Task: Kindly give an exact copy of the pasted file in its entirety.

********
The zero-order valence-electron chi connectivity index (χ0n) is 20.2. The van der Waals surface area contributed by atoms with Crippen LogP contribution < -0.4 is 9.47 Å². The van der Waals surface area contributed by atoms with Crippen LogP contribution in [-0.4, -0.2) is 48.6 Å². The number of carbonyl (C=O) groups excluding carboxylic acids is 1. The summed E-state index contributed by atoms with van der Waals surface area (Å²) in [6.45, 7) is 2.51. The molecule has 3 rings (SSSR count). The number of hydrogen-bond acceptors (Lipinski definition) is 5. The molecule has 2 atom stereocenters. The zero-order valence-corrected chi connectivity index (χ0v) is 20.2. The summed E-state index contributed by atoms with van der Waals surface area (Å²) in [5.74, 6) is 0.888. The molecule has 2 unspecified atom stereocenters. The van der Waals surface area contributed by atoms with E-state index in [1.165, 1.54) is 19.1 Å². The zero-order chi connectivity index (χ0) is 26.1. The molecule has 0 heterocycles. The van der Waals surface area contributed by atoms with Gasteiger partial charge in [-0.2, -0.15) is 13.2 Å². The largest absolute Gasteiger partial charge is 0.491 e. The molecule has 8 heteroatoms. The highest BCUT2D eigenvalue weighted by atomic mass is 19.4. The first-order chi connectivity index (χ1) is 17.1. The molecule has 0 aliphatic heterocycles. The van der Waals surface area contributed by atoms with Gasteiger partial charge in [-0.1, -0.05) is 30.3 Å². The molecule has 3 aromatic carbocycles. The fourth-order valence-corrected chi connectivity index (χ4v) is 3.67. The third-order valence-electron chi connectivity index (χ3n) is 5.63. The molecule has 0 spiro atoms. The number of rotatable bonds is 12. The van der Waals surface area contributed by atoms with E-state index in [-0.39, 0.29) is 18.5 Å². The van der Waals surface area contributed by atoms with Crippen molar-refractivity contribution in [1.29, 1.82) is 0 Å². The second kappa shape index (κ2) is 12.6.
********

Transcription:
The zero-order valence-electron chi connectivity index (χ0n) is 20.2. The van der Waals surface area contributed by atoms with Crippen LogP contribution < -0.4 is 9.47 Å². The van der Waals surface area contributed by atoms with Crippen LogP contribution in [-0.4, -0.2) is 48.6 Å². The number of carbonyl (C=O) groups excluding carboxylic acids is 1. The summed E-state index contributed by atoms with van der Waals surface area (Å²) in [6.45, 7) is 2.51. The molecule has 3 rings (SSSR count). The number of hydrogen-bond acceptors (Lipinski definition) is 5. The molecule has 2 atom stereocenters. The zero-order valence-corrected chi connectivity index (χ0v) is 20.2. The summed E-state index contributed by atoms with van der Waals surface area (Å²) in [5.74, 6) is 0.888. The molecule has 2 unspecified atom stereocenters. The van der Waals surface area contributed by atoms with E-state index in [1.165, 1.54) is 19.1 Å². The zero-order chi connectivity index (χ0) is 26.1. The molecule has 0 heterocycles. The van der Waals surface area contributed by atoms with Gasteiger partial charge in [-0.2, -0.15) is 13.2 Å². The largest absolute Gasteiger partial charge is 0.491 e. The molecule has 8 heteroatoms. The highest BCUT2D eigenvalue weighted by atomic mass is 19.4. The first-order chi connectivity index (χ1) is 17.1. The molecule has 0 aliphatic heterocycles. The van der Waals surface area contributed by atoms with Gasteiger partial charge in [-0.1, -0.05) is 30.3 Å². The molecule has 3 aromatic carbocycles. The fourth-order valence-corrected chi connectivity index (χ4v) is 3.67. The third-order valence-electron chi connectivity index (χ3n) is 5.63. The molecule has 0 spiro atoms. The number of rotatable bonds is 12. The van der Waals surface area contributed by atoms with E-state index in [-0.39, 0.29) is 18.5 Å². The van der Waals surface area contributed by atoms with Crippen molar-refractivity contribution in [1.29, 1.82) is 0 Å². The second kappa shape index (κ2) is 12.6.